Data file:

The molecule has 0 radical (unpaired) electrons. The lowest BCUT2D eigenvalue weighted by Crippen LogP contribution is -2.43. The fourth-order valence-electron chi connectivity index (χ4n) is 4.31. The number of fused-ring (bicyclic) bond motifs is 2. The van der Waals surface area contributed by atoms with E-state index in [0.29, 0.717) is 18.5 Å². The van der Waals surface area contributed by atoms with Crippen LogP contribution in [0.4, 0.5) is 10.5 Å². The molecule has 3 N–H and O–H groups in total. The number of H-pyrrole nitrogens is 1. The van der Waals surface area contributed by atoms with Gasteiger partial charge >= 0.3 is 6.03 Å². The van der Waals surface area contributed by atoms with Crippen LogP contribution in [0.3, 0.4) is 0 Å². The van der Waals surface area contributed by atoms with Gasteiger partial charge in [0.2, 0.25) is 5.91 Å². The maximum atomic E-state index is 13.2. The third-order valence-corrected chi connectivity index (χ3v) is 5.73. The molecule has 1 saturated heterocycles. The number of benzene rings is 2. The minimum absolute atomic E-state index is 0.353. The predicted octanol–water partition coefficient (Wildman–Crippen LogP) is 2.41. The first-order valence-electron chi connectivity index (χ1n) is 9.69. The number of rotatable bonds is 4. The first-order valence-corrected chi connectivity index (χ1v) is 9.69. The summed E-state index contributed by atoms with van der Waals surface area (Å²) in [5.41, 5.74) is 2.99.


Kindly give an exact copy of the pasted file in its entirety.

The molecule has 0 radical (unpaired) electrons. The lowest BCUT2D eigenvalue weighted by Crippen LogP contribution is -2.43. The fourth-order valence-electron chi connectivity index (χ4n) is 4.31. The number of fused-ring (bicyclic) bond motifs is 2. The van der Waals surface area contributed by atoms with E-state index in [0.29, 0.717) is 18.5 Å². The van der Waals surface area contributed by atoms with Crippen LogP contribution in [0.4, 0.5) is 10.5 Å². The molecule has 3 N–H and O–H groups in total. The number of H-pyrrole nitrogens is 1. The van der Waals surface area contributed by atoms with Gasteiger partial charge >= 0.3 is 6.03 Å². The van der Waals surface area contributed by atoms with Crippen LogP contribution in [0.3, 0.4) is 0 Å². The van der Waals surface area contributed by atoms with Gasteiger partial charge in [0.2, 0.25) is 5.91 Å². The maximum atomic E-state index is 13.2. The third-order valence-corrected chi connectivity index (χ3v) is 5.73. The molecule has 1 saturated heterocycles. The number of benzene rings is 2. The minimum absolute atomic E-state index is 0.353. The predicted octanol–water partition coefficient (Wildman–Crippen LogP) is 2.41. The first-order valence-electron chi connectivity index (χ1n) is 9.69. The number of rotatable bonds is 4. The first-order valence-corrected chi connectivity index (χ1v) is 9.69. The summed E-state index contributed by atoms with van der Waals surface area (Å²) in [5.41, 5.74) is 2.99.